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Last updated 1 July 2021

India has been at the forefront of the COVID-19 vaccination race right from the early stages of the pandemic. And now, with the country’s national vaccination program underway, lakhs of Indians can look forward to getting inoculated against the deadly virus soon.

Current status of vaccines in India

India gave Moderna the green light on 30 June 2021. Cipla will play a key role in facilitating the import of Moderna vials from the American company, as well as pursue a tie-up with Moderna for large scale fill-and-finish, distribution and commercialization of the vaccine. Officials have reported that soon after Moderna, Pfizer too will get the go-ahead from the DCGI.

A limited pilot phase of the Sputnik V COVID vaccine started on 14 May. However, registration for the Russian vaccine through CoWIN will be possible only after the commercial launch. India received its biggest-ever consignment of 3 million Sputnik doses at Hyderabad on 1 June.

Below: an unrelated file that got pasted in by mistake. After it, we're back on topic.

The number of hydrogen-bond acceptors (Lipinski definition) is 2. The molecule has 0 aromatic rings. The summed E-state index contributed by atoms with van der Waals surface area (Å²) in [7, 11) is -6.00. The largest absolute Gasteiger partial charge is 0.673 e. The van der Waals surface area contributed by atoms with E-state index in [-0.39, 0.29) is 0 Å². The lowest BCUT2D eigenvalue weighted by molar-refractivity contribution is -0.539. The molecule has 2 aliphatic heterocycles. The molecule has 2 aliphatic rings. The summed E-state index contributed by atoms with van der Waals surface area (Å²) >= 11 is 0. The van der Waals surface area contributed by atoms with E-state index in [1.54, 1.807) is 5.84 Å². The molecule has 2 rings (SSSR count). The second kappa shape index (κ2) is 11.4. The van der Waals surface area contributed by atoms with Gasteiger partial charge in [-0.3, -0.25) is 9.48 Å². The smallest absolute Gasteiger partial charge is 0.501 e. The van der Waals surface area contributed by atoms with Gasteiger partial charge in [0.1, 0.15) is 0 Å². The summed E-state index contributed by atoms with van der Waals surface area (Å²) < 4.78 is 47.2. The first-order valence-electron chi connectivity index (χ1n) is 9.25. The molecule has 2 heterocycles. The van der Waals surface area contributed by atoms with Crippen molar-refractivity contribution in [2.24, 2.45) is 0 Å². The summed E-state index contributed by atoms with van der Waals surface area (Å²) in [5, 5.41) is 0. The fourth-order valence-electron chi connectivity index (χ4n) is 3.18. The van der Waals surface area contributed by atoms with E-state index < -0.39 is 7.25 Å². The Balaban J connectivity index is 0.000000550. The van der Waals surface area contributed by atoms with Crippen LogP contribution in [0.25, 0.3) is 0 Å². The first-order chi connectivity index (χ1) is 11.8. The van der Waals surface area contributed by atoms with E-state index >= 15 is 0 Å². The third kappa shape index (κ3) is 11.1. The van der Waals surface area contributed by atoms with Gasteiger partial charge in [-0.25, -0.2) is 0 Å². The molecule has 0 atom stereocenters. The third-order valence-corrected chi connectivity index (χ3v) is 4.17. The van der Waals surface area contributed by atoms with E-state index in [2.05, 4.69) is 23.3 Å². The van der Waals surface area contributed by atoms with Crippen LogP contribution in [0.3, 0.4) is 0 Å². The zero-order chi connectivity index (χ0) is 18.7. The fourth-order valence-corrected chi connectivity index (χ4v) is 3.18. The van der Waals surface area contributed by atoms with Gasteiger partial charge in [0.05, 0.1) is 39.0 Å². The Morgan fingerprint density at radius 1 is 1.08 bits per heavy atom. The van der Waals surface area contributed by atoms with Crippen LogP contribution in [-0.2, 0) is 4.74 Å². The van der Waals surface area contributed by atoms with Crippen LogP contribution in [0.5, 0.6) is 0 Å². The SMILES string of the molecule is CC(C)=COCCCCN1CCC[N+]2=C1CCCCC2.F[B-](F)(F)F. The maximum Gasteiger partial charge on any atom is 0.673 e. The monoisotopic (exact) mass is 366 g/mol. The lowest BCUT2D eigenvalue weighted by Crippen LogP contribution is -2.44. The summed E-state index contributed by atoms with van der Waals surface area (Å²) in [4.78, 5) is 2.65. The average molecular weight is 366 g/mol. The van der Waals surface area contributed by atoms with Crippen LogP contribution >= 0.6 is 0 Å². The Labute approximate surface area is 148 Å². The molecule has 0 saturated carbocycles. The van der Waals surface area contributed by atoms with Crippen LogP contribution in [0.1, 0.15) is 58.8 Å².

Novavax, which is being trialed by the Serum Institute of India (SII) and is now at an advanced stage of completion, is also likely to launch in September, says Adar Poonawalla, the CEO of SII. The vaccine maker has committed to supply 20 crore doses of Novavax between September and December 2021. The vaccine is likely to be cleared for use between July-September but would cost more than Covishield.


How do the vaccines work?

There are four distinct types of COVID vaccine available, namely, whole virus (this can again be a weakened form or inactivated coronavirus), protein subunit, nucleic acid (RNA or DNA), and viral vector.


The Covishield is based on the viral vector platform. In simple terms, it is made from a weakened version of a common cold virus, called adenovirus, from chimpanzees and has been modified to look more like coronavirus.